So how will this reclusive feline respond to a warmer world? “It’s hard to say,” admits Charudutt, “because the direct effects of climate change are difficult to predict, especially in terms of precipitation. It is not standard across landscapes, and we simply do not have enough answers at this time.” He means both in terms of climate science and understanding the snow leopard as a species — its brutal abode makes scientific study additionally difficult and expensive.  Photo: Dhritiman Mukherjee

So how will this reclusive feline respond to a warmer world? “It’s hard to say,” admits Charudutt, “because the direct effects of climate change are difficult to predict, especially in terms of precipitation. It is not standard across landscapes, and we simply do not have enough answers at this time.” He means both in terms of climate science and understanding the snow leopard as a species — its brutal abode makes scientific study additionally difficult and expensive.
Photo: Dhritiman Mukherjee

All things considered, the biggest concern with regard to climate change, says Charudutt, might not be the direct effects — “snow leopards are pretty adaptable” — but the ways in which it will alter the nature of leopard-human interaction. In the high mountains, less snow often means more accessibility, increased infrastructure, and greater human presence, in all its excesses. Photo: Saurabh Desai All things considered, the biggest concern with regard to climate change, says Charudutt, might not be the direct effects — “snow leopards are pretty adaptable” — but the ways in which it will alter the nature of leopard-human interaction. In the high mountains, less snow often means more accessibility, increased infrastructure, and greater human presence, in all its excesses. Photo: Saurabh Desai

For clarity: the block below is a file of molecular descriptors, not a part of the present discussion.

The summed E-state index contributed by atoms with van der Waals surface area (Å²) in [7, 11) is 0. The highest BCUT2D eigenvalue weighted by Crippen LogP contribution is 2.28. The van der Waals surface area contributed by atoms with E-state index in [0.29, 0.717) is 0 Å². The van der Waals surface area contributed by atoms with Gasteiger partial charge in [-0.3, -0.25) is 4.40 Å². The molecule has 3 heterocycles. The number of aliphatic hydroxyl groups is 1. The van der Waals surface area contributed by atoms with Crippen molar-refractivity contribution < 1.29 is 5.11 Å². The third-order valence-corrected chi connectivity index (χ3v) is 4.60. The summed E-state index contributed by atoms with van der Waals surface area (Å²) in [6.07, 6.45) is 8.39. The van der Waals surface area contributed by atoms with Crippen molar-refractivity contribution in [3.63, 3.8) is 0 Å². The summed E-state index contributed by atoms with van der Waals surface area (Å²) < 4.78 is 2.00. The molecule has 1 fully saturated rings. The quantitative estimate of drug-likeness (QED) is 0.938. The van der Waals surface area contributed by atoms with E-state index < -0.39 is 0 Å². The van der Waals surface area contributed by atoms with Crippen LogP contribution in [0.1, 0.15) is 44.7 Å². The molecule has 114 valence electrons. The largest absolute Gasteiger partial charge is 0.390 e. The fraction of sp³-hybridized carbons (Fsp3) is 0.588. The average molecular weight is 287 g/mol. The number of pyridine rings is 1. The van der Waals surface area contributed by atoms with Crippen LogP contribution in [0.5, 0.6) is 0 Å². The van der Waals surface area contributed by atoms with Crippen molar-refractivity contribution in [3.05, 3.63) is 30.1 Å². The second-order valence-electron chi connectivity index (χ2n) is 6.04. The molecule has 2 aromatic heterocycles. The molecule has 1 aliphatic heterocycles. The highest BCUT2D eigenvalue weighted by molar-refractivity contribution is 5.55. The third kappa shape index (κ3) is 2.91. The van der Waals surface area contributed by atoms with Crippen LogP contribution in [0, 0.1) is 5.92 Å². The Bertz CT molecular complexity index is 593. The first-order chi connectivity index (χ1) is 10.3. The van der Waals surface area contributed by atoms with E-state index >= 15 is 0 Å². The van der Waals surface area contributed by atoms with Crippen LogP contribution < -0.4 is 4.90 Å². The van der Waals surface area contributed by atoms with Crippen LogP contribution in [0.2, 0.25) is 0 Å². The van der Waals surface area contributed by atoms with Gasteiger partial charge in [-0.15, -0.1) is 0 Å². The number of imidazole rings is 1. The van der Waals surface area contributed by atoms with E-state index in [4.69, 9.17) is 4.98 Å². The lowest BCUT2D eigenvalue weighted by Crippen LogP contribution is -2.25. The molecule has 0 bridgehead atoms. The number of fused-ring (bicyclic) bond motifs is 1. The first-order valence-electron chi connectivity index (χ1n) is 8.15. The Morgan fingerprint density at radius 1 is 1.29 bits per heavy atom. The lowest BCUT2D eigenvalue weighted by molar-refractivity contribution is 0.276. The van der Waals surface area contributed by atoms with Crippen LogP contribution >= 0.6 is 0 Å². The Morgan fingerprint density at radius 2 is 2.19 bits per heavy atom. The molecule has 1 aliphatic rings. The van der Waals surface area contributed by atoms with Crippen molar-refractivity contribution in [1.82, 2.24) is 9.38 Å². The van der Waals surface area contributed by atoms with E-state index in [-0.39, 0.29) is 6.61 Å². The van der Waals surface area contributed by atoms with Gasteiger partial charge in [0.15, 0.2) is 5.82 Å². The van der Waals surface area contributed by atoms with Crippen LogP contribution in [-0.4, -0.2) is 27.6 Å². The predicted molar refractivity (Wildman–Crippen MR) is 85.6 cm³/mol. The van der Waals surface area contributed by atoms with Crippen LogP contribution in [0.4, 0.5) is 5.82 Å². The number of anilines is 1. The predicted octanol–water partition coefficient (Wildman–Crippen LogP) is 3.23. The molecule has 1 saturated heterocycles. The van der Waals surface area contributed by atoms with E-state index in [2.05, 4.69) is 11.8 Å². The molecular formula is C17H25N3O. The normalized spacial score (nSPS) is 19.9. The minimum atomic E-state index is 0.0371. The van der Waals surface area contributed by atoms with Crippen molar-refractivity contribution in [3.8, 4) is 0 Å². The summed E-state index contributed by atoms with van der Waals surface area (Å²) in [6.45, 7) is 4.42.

All things considered, the biggest concern with regard to climate change, says Charudutt, might not be the direct effects — “snow leopards are pretty adaptable” — but the ways in which it will alter the nature of leopard-human interaction. In the high mountains, less snow often means more accessibility, increased infrastructure, and greater human presence, in all its excesses. Photo: Saurabh Desai

In a landscape like the Himalayas, this could have repercussions both big and small. Rapid and unplanned development could result in serious consequences, such as floods, landslides, and avalanches. On a smaller scale, practices such as improper waste management attract (and sustain) feral dog populations, which makes a number of Himalayan species vulnerable to attack. “So it’s not really about how the snow leopard deals with climate change,” sums up Charudutt, “It’s about how human beings do.” Photo: Surya Ramachandran

In a landscape like the Himalayas, this could have repercussions both big and small. Rapid and unplanned development could result in serious consequences, such as floods, landslides, and avalanches. On a smaller scale, practices such as improper waste management attract (and sustain) feral dog populations, which makes a number of Himalayan species vulnerable to attack. “So it’s not really about how the snow leopard deals with climate change,” sums up Charudutt, “It’s about how human beings do.” Photo: Surya Ramachandran

Behind the Lens: Watch Dhritiman Mukherjee talk about his unusual encounter with a snow leopard

Sustain Team
Sustain Team

We are a driven group of people from diverse backgrounds, bound by an abiding love for India’s natural world.